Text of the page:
Gathering Agility.

Is it Time to Ditch the User Story?

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My colleague and friend Matt Philip has written a blog post with an intriguing premise: namely, that the user story is dead, and that we should, in the name of all that is good and holy, ditch them altogether.

Sounds ridiculous? Well, not so fast. One of the things I have come to appreciate about Matt is there is very little in the world of work he won't question. With him, there are no sacred cows. He will put anything and everything under the microscope, even going so far as asking clients to stop using the word Agile, because doing so smacks of appeal to authority.

So when something like the canonical User Story grows like kudzu over every part of our software development, it makes sense to take stock and reevaluate. Are we doing the right thing? Or, at the very least, is there is no better thing right now we ought to be doing?

What I'd like to do here is winnow through Matt's argument and discover, for myself and for whomever else stumbles across this blog, what purpose user stories still serve. Can this patient be saved?

What's the Story, Morning Glory?

The term "User Story" predates the Agile Manifesto. Alistair Cockburn first referred to user stories in his blog in 1998, saying that a story is "a promise for a conversation." Kent Beck recommended user stories when he introduced Extreme Programming (XP) in 1999. Various bits of lore adhered to the concept until, in 2004, Mike Cohn published a comprehensive book that is a must-read if you want to understand how to work with them.

In the twenty-two years since they were introduced, we have welcomed into the profession an entirely new generation of developers who have only ever known user stories. For these folks, I'd like to introduce you to what you have been spared. Behold the Rational Unified Process Requirements Template. This document, which could easily bulk up to be between twelve and twenty-five pages, was intended to spell out at great length everything your program would do. If you went to university, you probably have not-so fond memories of late nights spent cranking out term papers. Now imagine cranking out thirty of these suckers in a row like your job depended on it, because your job actually does depend on it.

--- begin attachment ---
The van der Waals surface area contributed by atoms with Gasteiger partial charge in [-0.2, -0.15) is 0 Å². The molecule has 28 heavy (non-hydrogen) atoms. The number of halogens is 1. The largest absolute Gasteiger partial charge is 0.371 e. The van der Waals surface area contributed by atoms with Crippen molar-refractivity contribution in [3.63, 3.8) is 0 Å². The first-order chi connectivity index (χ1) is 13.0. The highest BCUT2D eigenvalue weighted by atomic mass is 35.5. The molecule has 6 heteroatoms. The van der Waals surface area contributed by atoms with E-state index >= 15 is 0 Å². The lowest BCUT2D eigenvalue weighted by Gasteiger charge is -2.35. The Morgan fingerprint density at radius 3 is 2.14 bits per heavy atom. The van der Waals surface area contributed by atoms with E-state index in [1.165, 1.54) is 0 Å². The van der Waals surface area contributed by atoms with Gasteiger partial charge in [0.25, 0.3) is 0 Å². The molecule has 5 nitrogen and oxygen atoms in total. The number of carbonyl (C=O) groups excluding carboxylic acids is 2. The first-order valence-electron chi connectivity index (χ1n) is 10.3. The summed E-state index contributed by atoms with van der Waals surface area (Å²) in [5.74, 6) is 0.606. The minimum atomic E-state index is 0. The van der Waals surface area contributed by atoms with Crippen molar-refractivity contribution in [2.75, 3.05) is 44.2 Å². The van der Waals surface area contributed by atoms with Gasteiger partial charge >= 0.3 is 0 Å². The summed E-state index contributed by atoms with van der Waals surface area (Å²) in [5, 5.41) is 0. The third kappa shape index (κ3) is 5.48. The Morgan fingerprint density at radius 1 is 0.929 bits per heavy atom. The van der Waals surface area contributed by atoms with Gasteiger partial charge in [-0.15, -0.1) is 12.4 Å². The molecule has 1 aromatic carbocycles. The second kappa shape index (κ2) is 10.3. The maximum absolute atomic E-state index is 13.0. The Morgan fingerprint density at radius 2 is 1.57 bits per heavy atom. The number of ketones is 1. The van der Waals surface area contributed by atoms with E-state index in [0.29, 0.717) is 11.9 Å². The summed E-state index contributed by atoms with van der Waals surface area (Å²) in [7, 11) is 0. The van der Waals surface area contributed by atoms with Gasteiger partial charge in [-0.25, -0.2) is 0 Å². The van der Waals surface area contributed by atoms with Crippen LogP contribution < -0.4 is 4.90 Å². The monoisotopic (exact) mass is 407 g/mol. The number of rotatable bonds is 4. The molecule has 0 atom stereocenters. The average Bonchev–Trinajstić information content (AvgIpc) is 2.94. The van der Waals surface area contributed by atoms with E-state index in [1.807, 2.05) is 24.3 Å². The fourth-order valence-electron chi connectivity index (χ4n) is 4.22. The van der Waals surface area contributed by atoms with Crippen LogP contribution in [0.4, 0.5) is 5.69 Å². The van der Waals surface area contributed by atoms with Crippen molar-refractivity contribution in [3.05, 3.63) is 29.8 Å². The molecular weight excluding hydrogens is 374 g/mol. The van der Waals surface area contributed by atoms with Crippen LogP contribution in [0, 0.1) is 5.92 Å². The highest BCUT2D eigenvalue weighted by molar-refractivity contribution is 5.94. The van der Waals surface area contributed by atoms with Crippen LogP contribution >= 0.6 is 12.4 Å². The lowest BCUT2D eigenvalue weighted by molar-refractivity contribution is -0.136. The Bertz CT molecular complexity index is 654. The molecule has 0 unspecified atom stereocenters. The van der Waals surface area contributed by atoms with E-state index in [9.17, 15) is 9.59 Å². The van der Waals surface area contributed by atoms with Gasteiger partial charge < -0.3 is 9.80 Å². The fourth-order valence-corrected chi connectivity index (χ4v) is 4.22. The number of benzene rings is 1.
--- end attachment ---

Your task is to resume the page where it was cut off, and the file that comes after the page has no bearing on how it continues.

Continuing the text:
When the Agile Manifesto says "Working software over comprehensive documentation," the Rational Unified Process, which took over-specification to new heights of insanity, while not explicitly named, was heavily implied. It is genuinely difficult to imagine from our perspective just how big a burden documentation was. Every identified step of the RUP had dozens of document artifacts. These documents required a phalanx of scribbling gremlins to have any hope of satisfying one additional requirement of the process itself: namely, that the sponsor of the system would keep every page perfectly up to date over the life of the software. That's Comprehensive with a capital freakin' "C."

Back in the 90s, I landed more than one developer job because, as a Russian Literature major, I had no qualms about cranking out page upon page of this sort of thing. More than one manager back then confided to me that my communication skills helped me win jobs over people who were better coders. One even went so far as to say, "I love your req specs. They read like a book." Now and then I even managed to write some code.

How well did this work? Pretty good for me personally. The software? A disaster. Thanks for asking.

In light of my personal history, let's consider the assertion that Matt's blog post leads with:

But in a vast and sad irony, user stories have become the heavyweight documentation and process that they were meant to replace.

Let me not mince words. That is unmitigated bullshit. This writer has clearly never experienced the Stygian Horror that predated User Stories. Or he has the memory of a goldfish, which I know for a fact he does not. We can—indeed, we must—consider whether there's a better alternative to the status quo, but please don't expect me to entertain for a moment that we are anywhere near what the manifesto authors were reacting against.

What's the Story Here, Officer?

So right at the outset, Matt's argument suffers from excessive naiveté. That in and of itself does not make him wrong. Nor does it suggest that there isn't something smelly and off-kilter in User Story Land. I'd like to take a moment to dig into his argument, because he is on to something. So let's look at the strongest part of his argument: the diagnosis.

His assessment and his recommendations on what to replace user stories with comes from an anecdote.